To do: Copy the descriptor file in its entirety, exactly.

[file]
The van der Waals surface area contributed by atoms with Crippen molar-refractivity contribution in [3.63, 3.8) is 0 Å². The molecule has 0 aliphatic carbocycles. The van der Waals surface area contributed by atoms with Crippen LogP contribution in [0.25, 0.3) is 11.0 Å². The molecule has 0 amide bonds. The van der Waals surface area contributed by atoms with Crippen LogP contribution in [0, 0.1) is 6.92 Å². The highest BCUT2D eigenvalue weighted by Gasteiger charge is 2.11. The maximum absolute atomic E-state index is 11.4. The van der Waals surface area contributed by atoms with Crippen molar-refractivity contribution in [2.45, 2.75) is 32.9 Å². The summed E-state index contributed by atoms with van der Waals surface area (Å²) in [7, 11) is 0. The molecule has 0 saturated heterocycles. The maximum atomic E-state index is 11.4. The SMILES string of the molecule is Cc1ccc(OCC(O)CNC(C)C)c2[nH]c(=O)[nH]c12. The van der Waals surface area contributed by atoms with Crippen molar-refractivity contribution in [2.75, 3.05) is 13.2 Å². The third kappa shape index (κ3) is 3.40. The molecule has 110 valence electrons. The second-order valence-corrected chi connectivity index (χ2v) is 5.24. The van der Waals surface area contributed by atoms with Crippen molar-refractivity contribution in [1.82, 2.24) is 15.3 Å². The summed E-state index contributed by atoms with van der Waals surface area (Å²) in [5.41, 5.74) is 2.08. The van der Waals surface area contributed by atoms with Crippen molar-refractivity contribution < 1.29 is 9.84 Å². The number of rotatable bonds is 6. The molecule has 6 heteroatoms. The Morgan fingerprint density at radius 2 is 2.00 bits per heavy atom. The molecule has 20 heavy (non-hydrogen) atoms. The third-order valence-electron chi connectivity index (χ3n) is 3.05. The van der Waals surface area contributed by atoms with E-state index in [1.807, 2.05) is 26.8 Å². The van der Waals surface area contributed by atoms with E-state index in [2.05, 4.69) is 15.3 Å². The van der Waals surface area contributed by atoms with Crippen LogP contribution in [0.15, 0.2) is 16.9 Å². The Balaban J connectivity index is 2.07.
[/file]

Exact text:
The van der Waals surface area contributed by atoms with Crippen molar-refractivity contribution in [3.63, 3.8) is 0 Å². The molecule has 0 aliphatic carbocycles. The van der Waals surface area contributed by atoms with Crippen LogP contribution in [0.25, 0.3) is 11.0 Å². The molecule has 0 amide bonds. The van der Waals surface area contributed by atoms with Crippen LogP contribution in [0, 0.1) is 6.92 Å². The highest BCUT2D eigenvalue weighted by Gasteiger charge is 2.11. The maximum absolute atomic E-state index is 11.4. The van der Waals surface area contributed by atoms with Crippen molar-refractivity contribution in [2.45, 2.75) is 32.9 Å². The summed E-state index contributed by atoms with van der Waals surface area (Å²) in [7, 11) is 0. The molecule has 0 saturated heterocycles. The maximum atomic E-state index is 11.4. The SMILES string of the molecule is Cc1ccc(OCC(O)CNC(C)C)c2[nH]c(=O)[nH]c12. The van der Waals surface area contributed by atoms with Crippen molar-refractivity contribution in [2.75, 3.05) is 13.2 Å². The third kappa shape index (κ3) is 3.40. The molecule has 110 valence electrons. The second-order valence-corrected chi connectivity index (χ2v) is 5.24. The van der Waals surface area contributed by atoms with Crippen molar-refractivity contribution in [1.82, 2.24) is 15.3 Å². The summed E-state index contributed by atoms with van der Waals surface area (Å²) in [5.41, 5.74) is 2.08. The van der Waals surface area contributed by atoms with Crippen molar-refractivity contribution < 1.29 is 9.84 Å². The number of rotatable bonds is 6. The molecule has 6 heteroatoms. The Morgan fingerprint density at radius 2 is 2.00 bits per heavy atom. The molecule has 20 heavy (non-hydrogen) atoms. The third-order valence-electron chi connectivity index (χ3n) is 3.05. The van der Waals surface area contributed by atoms with E-state index in [1.807, 2.05) is 26.8 Å². The van der Waals surface area contributed by atoms with E-state index in [2.05, 4.69) is 15.3 Å². The van der Waals surface area contributed by atoms with Crippen LogP contribution in [0.15, 0.2) is 16.9 Å². The Balaban J connectivity index is 2.07.